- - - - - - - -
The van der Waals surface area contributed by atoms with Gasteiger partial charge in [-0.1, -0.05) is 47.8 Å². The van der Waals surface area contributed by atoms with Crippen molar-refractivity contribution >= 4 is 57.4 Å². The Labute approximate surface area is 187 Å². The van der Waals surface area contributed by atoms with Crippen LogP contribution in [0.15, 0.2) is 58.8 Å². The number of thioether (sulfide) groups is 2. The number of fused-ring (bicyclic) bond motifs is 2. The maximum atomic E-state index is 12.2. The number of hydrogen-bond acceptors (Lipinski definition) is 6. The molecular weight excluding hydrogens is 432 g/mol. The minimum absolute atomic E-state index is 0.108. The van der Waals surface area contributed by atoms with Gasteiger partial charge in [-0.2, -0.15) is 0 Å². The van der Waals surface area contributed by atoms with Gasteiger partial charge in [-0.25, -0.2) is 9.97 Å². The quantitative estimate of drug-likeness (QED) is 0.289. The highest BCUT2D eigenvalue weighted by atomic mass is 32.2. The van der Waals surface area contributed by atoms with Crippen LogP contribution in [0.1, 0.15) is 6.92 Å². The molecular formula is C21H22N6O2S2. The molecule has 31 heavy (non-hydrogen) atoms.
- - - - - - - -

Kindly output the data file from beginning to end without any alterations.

The van der Waals surface area contributed by atoms with Gasteiger partial charge in [-0.1, -0.05) is 47.8 Å². The van der Waals surface area contributed by atoms with Crippen molar-refractivity contribution >= 4 is 57.4 Å². The Labute approximate surface area is 187 Å². The van der Waals surface area contributed by atoms with Crippen LogP contribution in [0.15, 0.2) is 58.8 Å². The number of thioether (sulfide) groups is 2. The number of fused-ring (bicyclic) bond motifs is 2. The maximum atomic E-state index is 12.2. The number of hydrogen-bond acceptors (Lipinski definition) is 6. The molecular weight excluding hydrogens is 432 g/mol. The minimum absolute atomic E-state index is 0.108. The van der Waals surface area contributed by atoms with Gasteiger partial charge in [-0.2, -0.15) is 0 Å². The van der Waals surface area contributed by atoms with Gasteiger partial charge in [-0.25, -0.2) is 9.97 Å². The quantitative estimate of drug-likeness (QED) is 0.289. The highest BCUT2D eigenvalue weighted by atomic mass is 32.2. The van der Waals surface area contributed by atoms with Crippen LogP contribution in [0.1, 0.15) is 6.92 Å². The molecular formula is C21H22N6O2S2. The molecule has 31 heavy (non-hydrogen) atoms.